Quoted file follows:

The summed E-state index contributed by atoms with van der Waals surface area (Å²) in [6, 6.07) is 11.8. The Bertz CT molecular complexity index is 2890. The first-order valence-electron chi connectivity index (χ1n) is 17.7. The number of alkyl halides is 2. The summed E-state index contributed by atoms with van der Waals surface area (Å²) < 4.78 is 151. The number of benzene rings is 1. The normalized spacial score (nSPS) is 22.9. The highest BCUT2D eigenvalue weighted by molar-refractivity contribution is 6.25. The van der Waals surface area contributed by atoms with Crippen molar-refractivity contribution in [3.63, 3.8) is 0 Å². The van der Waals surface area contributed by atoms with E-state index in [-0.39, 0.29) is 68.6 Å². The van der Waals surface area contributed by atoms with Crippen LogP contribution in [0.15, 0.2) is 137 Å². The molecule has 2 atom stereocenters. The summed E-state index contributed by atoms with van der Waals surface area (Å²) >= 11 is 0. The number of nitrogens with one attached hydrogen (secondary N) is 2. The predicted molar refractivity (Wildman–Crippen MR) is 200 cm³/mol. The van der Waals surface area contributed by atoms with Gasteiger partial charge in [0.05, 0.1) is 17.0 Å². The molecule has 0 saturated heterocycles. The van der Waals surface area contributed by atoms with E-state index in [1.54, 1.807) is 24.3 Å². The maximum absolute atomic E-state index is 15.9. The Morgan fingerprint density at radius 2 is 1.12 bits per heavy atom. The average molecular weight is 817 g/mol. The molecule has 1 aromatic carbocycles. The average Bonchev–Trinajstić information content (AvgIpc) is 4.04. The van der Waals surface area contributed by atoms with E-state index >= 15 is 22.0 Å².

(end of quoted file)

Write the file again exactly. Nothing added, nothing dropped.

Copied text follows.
The summed E-state index contributed by atoms with van der Waals surface area (Å²) in [6, 6.07) is 11.8. The Bertz CT molecular complexity index is 2890. The first-order valence-electron chi connectivity index (χ1n) is 17.7. The number of alkyl halides is 2. The summed E-state index contributed by atoms with van der Waals surface area (Å²) < 4.78 is 151. The number of benzene rings is 1. The normalized spacial score (nSPS) is 22.9. The highest BCUT2D eigenvalue weighted by molar-refractivity contribution is 6.25. The van der Waals surface area contributed by atoms with Crippen molar-refractivity contribution in [3.63, 3.8) is 0 Å². The van der Waals surface area contributed by atoms with E-state index in [-0.39, 0.29) is 68.6 Å². The van der Waals surface area contributed by atoms with Crippen LogP contribution in [0.15, 0.2) is 137 Å². The molecule has 2 atom stereocenters. The summed E-state index contributed by atoms with van der Waals surface area (Å²) >= 11 is 0. The number of nitrogens with one attached hydrogen (secondary N) is 2. The predicted molar refractivity (Wildman–Crippen MR) is 200 cm³/mol. The van der Waals surface area contributed by atoms with Gasteiger partial charge in [0.05, 0.1) is 17.0 Å². The molecule has 0 saturated heterocycles. The van der Waals surface area contributed by atoms with E-state index in [1.54, 1.807) is 24.3 Å². The maximum absolute atomic E-state index is 15.9. The Morgan fingerprint density at radius 2 is 1.12 bits per heavy atom. The average molecular weight is 817 g/mol. The molecule has 1 aromatic carbocycles. The average Bonchev–Trinajstić information content (AvgIpc) is 4.04. The van der Waals surface area contributed by atoms with E-state index >= 15 is 22.0 Å².